FIG. 2 is a diagrammatic illustration of the geometric construction of the element depicted in FIG. 1;

FIG. 3 is a perspective view of a group of four such elements as depicted in FIG. 1 when joined together according to the invention;

FIG. 4 is a perspective view of four of the elements depicted in FIG. 1 when stacked together for shipping;

FIG. 5 is a perspective view illustrating a typical use of a group of four such elements as depicted in FIG. 3 in combination with an artistic, sphere-shaped object;

FIG. 6 is a perspective view illustrating a typical use of two groups of four such elements as depicted in FIG. 3 for supporting a table top;

FIG. 7 is a perspective view of a plurality of the elements depicted in FIG. 1 when assembled into an artistic structure having an interior, sphere-shaped, hollow space;

FIG. 8 is a side view, in elevation, and with portions broken away, of the four element group depicted in FIG. 3 together with a plane surface and a leg and holder assembly;

FIG. 9 is an enlarged side view of the leg and holder assembly depicted in FIG. 8; and

FIG. 10 is an enlarged plan view of the leg and holder assembly depicted in FIG. 9.

DETAILED DESCRIPTION OF CERTAIN PREFERRED EMBODIMENTS

Referring now more particularly to FIG. 1, a flat, rigid element 10 according to the invention is depicted which has three equilaterally spaced legs 12. Each leg has a rectangularly shaped, open ended slot 14 through its thickness and oriented axially toward the centroid of the triangularly shaped element 10. Each of the three slots 14 is also equilaterally arranged with respect to the other slots. Thus, each of the legs 12 and each of the slots 14 is oriented at 120.degree. with respect to the other legs and slots, respectively. The sides 16 of each element 10 between each leg 12 are arc-shaped and have the same radius of curvature.

The element 10 is made of a rigid material, such as wood or plastic, and can be any thickness desired although in the preferred embodiment, the thickness range is from one-fourth of an inch to one and one-half inches. the width of the slot 14 should be only slightly greater than the thickness of the element 10 so that when an element leg 12 is inserted into the slot 14 it will fit snugly. The axial length of the slots 14 is a matter of design criteria, but it should be sufficient to provide a rigid, interlocking mechanism when assembled with the other elements as depicted in FIG. 3.

Referring now more particularly to FIG. 3, an assembly of four of the units 10 is depicted in which a center element 10a is horizontal and is interlocked along each of its slots 14 with corresponding slots 14 in each of three other, vertical elements 10b, 10c and 10d. When interlocked in this manner, the group of four elements provides a sturdy, three-legged structure which will support either a flat surface on the uppermost legs 12 of the elements 10b, 10c and 10d or a sphere-shaped object in the uppermost curved sides 16 of each of the upstanding elements 10b, 10c and 10d. The elements 10a, 10b, 10c and 10d are easily assembled into this basic structure without the need to use glue or fastening devices. The structure can also be easily disassembled for shipping or storage.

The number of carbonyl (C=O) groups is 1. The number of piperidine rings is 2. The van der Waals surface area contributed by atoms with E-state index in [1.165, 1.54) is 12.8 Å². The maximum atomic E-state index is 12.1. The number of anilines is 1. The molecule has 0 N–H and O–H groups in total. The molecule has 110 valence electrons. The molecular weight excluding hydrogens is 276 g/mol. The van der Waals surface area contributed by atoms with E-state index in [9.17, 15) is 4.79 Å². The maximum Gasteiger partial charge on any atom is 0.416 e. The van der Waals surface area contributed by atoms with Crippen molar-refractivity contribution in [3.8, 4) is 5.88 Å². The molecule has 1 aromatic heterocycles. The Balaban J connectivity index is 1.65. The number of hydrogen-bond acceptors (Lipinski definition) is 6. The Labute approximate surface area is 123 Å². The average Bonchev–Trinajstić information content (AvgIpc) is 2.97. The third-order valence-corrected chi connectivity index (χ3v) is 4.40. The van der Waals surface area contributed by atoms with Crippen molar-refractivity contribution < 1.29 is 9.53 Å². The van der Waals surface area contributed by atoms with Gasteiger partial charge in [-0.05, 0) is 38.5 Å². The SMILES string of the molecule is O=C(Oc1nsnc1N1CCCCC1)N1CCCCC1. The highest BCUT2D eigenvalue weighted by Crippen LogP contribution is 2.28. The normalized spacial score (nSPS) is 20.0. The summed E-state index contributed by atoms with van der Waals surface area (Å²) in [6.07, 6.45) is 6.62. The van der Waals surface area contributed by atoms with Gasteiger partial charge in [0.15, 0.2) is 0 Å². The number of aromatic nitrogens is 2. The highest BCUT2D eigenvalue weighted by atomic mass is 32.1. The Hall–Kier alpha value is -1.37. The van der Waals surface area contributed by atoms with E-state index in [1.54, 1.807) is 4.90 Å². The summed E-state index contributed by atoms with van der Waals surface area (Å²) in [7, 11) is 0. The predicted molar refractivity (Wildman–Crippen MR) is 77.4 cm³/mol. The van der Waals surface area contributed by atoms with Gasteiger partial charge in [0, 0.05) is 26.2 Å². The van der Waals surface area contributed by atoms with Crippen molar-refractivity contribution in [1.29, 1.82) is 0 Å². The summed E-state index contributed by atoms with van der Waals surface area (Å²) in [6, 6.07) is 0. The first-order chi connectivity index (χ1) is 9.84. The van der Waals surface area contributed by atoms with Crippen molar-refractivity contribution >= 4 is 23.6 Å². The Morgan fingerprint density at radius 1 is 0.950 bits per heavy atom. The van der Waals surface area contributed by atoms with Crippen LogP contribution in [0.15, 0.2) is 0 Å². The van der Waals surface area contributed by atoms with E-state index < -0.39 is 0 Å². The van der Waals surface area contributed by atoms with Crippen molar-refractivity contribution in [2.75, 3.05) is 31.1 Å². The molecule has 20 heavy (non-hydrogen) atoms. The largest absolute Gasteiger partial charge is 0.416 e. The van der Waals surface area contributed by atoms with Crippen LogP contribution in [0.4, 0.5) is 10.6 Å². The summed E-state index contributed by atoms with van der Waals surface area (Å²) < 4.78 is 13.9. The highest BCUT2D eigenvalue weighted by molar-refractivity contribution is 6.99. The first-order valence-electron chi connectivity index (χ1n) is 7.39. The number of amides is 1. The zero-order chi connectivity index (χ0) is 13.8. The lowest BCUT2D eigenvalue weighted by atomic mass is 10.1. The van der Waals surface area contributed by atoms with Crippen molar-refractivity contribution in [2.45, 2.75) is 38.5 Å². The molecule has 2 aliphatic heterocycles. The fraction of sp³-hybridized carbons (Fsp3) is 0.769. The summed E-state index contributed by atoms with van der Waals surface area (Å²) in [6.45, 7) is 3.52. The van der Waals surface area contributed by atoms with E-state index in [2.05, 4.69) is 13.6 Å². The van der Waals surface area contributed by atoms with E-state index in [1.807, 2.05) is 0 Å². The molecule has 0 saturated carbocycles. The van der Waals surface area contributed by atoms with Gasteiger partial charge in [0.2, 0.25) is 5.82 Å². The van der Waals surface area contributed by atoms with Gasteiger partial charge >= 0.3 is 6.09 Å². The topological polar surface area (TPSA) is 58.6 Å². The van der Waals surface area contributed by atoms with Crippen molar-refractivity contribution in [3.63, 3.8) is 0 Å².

Referring now more particularly to FIG. 4, it can be seen that each of the elements 10 depicted in FIG. 3 may be overlaid or stacked flat, one on top of another, for ease in shipping or storage and the thus assembled group may be held in this arrangement by placing wedges (not shown) into the corresponding slots 14 of the elements 10.

Referring now more particularly to FIG. 2, the geometrical construction of the element 10 is illustrated. The element 10 is constructed within the perimeter of a hypothetical, equilateral triangle 20. As described above, each of the element sides 16 between the legs 12 is arc-shaped and has a radius of curvature 22, from a corresponding, opposite vertice of the equilateral triangle 20, which is equal to the radius of curvature of each of the other sides 16. The axial center line or axis of symmetry of each leg 12 lies along individual, corresponding hypothetical lines 24 which intersect the midpoint of one of the sides of the triangle 20 and the opposite vertex. While only one radius 22 and one midline 24 are shown in FIG. 2 for purposes of clairty in the illustration, it will be understood that other corresponding radii and midlines 22 and 24, respectively, can be similarly constructed for the other sides 16 and the legs 12. It is this fundamental geometry of the element 10 which enables it to combine to form the shapes depicted in FIGS. 1 and 3 and in the shape to be described in FIG. 7.

Referring now more particularly to FIGS. 5 and 6, typical uses for the assembly of four elements depicted in FIG. 3 are illustrated. In FIG. 5 a sphere-shaped, artistic object 26 is supported along the upper curved surfaces 16 of an assembly of four of the elements 10. The sphere-shaped object 26 need not be a complete sphere. It could also be bowl-shaped, such as for a barbecue pit or a modern open-hearth stove. As illustrated in FIG. 6, two or more of the four element groups may be used to support a flat plane surface, such as a table top 28.